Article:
A convenience store in the back of the car – that’s what ride-hailing company Grab hopes to provide with its new Grab&Go service. But how does it really work in practice?
SINGAPORE: My Grab driver was clearly a service-oriented person, and it was obvious from the moment I first set foot into his car.
A basket of sweets – for passengers to help themselves to – was attached to the back of the driver’s seat, while a long green USB cord snaked from the plastic box in the car’s centre console, which my driver, Koo Kay Kee, invited me to use to charge my phone.
But it was the large signs stuck on the back of the headrests that couldn’t be missed: It explained how passengers could, with a few taps on their phone, get items like mineral water, canned drinks, snacks or even free face mask samples from the repository of goodies housed in that very same plastic box that also allowed them to charge their phone.
Grab&Go, a new initiative announced by Grab earlier this month, is a tie-up between the ride-hailing company and US-based in-car commerce start-up Cargo. It comes as Grab consolidates its position as the dominant ride-hailing service in Singapore, after announcing its acquisition of Uber’s regional operations in March.
Since then, Grab has also announced the launch of the GrabFood delivery service.
For Grab&Go, drivers of private-hire cars equipped with the box of items will be able to supplement their income by taking a cut of each item sold to passengers from the box.
As for passengers, it’s more or less a convenience store on the go.
HOW DOES IT WORK?
It sounded like a win-win situation for both driver and passenger. But were there kinks to be ironed out, and did it really bring more convenience to passengers? I had to try it out for myself, which is where my ride with Mr Koo came in.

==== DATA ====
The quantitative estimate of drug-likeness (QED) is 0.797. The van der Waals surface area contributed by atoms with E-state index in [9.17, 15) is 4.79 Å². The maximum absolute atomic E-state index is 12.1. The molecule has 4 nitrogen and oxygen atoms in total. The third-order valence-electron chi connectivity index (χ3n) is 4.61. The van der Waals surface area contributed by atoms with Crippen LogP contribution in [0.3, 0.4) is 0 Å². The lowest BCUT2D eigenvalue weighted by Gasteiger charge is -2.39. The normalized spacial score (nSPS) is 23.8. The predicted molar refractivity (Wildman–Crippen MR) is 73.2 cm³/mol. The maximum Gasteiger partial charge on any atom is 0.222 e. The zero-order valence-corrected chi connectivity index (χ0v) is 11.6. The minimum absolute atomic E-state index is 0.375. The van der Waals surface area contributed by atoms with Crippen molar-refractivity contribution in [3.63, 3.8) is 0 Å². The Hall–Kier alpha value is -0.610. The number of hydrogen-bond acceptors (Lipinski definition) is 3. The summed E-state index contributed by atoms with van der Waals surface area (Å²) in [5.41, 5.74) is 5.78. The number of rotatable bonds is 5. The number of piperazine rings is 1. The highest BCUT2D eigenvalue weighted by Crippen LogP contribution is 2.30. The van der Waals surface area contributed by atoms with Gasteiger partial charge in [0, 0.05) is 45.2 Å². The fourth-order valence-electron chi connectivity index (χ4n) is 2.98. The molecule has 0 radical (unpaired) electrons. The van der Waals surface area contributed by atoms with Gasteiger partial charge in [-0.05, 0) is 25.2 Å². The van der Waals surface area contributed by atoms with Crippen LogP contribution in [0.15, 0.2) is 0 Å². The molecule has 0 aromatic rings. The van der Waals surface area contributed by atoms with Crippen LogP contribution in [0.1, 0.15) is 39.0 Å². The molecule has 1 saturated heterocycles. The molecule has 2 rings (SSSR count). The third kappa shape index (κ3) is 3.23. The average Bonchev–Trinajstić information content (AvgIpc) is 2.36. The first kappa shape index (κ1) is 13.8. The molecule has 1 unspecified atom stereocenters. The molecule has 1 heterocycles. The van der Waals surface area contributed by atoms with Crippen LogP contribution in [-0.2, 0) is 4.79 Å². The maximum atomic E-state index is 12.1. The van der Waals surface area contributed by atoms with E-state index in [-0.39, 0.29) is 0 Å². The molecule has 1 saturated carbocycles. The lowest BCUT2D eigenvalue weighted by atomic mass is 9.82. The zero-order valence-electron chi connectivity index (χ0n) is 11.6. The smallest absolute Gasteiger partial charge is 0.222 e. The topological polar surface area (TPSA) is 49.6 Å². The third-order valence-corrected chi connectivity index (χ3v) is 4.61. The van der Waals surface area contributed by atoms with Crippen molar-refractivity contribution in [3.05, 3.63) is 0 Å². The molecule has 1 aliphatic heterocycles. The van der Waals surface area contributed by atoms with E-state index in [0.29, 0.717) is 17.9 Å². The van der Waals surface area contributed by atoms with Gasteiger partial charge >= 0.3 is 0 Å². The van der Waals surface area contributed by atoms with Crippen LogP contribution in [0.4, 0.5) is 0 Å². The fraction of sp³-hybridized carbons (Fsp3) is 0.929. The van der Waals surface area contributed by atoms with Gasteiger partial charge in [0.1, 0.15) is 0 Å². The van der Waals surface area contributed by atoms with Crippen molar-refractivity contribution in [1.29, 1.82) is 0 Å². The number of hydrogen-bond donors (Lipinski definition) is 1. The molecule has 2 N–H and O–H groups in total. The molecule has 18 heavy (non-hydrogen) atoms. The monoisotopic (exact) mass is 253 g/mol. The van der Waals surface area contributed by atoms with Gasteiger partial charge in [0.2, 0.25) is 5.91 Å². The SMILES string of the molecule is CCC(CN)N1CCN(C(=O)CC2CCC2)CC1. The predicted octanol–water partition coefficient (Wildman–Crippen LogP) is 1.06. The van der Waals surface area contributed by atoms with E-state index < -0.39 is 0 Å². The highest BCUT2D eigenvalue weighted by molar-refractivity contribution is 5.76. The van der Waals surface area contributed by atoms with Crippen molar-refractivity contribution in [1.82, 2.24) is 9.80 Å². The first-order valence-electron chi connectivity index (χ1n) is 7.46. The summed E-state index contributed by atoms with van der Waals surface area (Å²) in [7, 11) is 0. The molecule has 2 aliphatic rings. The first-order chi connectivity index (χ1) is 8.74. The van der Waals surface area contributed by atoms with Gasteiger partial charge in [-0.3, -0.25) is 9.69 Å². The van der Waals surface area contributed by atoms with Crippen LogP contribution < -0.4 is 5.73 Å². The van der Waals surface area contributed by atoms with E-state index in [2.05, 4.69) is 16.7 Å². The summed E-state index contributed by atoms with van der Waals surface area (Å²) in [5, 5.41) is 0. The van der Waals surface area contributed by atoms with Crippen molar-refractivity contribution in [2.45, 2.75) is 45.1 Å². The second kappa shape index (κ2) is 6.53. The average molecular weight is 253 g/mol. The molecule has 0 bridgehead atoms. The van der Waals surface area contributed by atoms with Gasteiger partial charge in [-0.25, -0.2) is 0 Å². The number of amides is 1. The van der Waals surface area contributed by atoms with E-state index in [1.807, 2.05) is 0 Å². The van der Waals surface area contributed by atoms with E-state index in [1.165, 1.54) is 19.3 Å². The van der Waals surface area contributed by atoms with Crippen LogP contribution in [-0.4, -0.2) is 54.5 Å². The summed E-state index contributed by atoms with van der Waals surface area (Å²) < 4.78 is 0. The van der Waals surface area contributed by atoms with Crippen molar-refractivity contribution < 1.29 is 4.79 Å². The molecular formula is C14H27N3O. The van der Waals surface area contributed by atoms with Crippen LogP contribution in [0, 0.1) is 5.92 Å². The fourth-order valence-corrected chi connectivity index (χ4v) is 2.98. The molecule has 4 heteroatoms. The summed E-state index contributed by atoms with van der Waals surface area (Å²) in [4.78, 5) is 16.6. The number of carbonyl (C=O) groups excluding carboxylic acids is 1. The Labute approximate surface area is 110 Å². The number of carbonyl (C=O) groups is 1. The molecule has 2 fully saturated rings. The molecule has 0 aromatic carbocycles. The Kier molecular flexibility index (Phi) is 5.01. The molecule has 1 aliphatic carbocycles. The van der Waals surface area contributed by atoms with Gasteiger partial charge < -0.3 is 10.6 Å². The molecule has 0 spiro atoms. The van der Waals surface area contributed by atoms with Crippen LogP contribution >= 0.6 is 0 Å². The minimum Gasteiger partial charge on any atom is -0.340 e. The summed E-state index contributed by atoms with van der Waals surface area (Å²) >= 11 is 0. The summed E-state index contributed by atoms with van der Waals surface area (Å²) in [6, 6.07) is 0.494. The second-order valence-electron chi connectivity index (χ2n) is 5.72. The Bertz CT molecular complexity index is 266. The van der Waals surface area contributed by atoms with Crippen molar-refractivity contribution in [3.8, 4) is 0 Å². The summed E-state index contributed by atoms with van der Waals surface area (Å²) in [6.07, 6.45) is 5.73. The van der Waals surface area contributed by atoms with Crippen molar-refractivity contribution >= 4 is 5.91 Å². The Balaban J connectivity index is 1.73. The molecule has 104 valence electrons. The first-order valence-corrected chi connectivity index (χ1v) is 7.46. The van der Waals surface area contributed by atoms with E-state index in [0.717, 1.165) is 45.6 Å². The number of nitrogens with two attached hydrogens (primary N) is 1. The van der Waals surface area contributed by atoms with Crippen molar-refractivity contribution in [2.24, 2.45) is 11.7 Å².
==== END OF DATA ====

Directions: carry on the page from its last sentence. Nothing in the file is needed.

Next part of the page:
He told me that he makes it a point to observe passengers when they first get into their car. “If they’re not busy staring at their phone, I’ll introduce the service to them,” he said.
“Most of them say it’s quite innovative, and want to try it out because it’s a new experience for them.”
And for the most part, the large, prominent signs did their job in piquing my curiosity. The printed instructions were also clear: Scan a QR code, and you’ll be taken to a site where you can see all the different products in the box that’re up for sale. Alternatively, you could go to a site and key in a unique five-digit code.
Getting to the online menu of items was almost effortless. But the challenge, however, was scanning through the menu on the browser of my mobile phone, as the images shown could not be tapped into or expanded. There was also no description of the item for sale, and I had to rely on looking at only the pictures to make my selections.
Nonetheless, I went ahead, selecting a can of Milo for S$1.40 and a Kellogg’s cereal bar that turned out to be a free sample. On Mr Koo’s recommendation, I also picked up a brightening face mask – yet another free sample.
With a few taps on my phone, I confirmed that I would add S$1.40 to my fare. And as we slowed to a stop at a traffic light, Mr Koo’s phone beeped with a confirmation, and he turned around with a smile, opened the box and handed me my items.